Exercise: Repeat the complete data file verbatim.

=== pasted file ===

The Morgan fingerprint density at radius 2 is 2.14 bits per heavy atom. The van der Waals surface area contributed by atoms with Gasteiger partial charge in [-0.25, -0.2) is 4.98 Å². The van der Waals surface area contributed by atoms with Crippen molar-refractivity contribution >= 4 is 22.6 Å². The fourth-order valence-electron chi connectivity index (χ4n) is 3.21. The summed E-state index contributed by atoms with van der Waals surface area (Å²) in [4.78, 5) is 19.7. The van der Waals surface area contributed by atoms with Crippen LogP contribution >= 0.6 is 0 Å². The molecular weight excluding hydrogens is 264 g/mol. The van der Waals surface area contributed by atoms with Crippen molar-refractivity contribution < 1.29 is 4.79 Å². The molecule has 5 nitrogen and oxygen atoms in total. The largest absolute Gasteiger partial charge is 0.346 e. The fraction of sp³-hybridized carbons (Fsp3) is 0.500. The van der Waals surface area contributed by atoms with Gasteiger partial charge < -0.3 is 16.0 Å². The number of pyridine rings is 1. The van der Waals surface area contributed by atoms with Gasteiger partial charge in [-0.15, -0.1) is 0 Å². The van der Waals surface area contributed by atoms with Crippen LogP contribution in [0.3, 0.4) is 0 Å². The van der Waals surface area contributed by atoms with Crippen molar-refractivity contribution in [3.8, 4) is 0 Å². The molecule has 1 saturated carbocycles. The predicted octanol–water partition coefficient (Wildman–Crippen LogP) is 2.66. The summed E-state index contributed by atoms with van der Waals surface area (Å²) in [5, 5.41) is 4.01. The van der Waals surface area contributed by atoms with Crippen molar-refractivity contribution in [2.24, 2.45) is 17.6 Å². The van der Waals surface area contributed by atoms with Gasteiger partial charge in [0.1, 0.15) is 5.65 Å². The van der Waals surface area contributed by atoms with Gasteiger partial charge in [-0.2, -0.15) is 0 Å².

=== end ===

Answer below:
The Morgan fingerprint density at radius 2 is 2.14 bits per heavy atom. The van der Waals surface area contributed by atoms with Gasteiger partial charge in [-0.25, -0.2) is 4.98 Å². The van der Waals surface area contributed by atoms with Crippen molar-refractivity contribution >= 4 is 22.6 Å². The fourth-order valence-electron chi connectivity index (χ4n) is 3.21. The summed E-state index contributed by atoms with van der Waals surface area (Å²) in [4.78, 5) is 19.7. The van der Waals surface area contributed by atoms with Crippen LogP contribution >= 0.6 is 0 Å². The molecular weight excluding hydrogens is 264 g/mol. The van der Waals surface area contributed by atoms with Crippen molar-refractivity contribution < 1.29 is 4.79 Å². The molecule has 5 nitrogen and oxygen atoms in total. The largest absolute Gasteiger partial charge is 0.346 e. The fraction of sp³-hybridized carbons (Fsp3) is 0.500. The van der Waals surface area contributed by atoms with Gasteiger partial charge < -0.3 is 16.0 Å². The number of pyridine rings is 1. The van der Waals surface area contributed by atoms with Gasteiger partial charge in [-0.15, -0.1) is 0 Å². The van der Waals surface area contributed by atoms with Crippen LogP contribution in [0.3, 0.4) is 0 Å². The van der Waals surface area contributed by atoms with Crippen molar-refractivity contribution in [3.8, 4) is 0 Å². The molecule has 1 saturated carbocycles. The predicted octanol–water partition coefficient (Wildman–Crippen LogP) is 2.66. The summed E-state index contributed by atoms with van der Waals surface area (Å²) in [5, 5.41) is 4.01. The van der Waals surface area contributed by atoms with Crippen molar-refractivity contribution in [2.24, 2.45) is 17.6 Å². The van der Waals surface area contributed by atoms with Gasteiger partial charge in [0.1, 0.15) is 5.65 Å². The van der Waals surface area contributed by atoms with Gasteiger partial charge in [-0.2, -0.15) is 0 Å².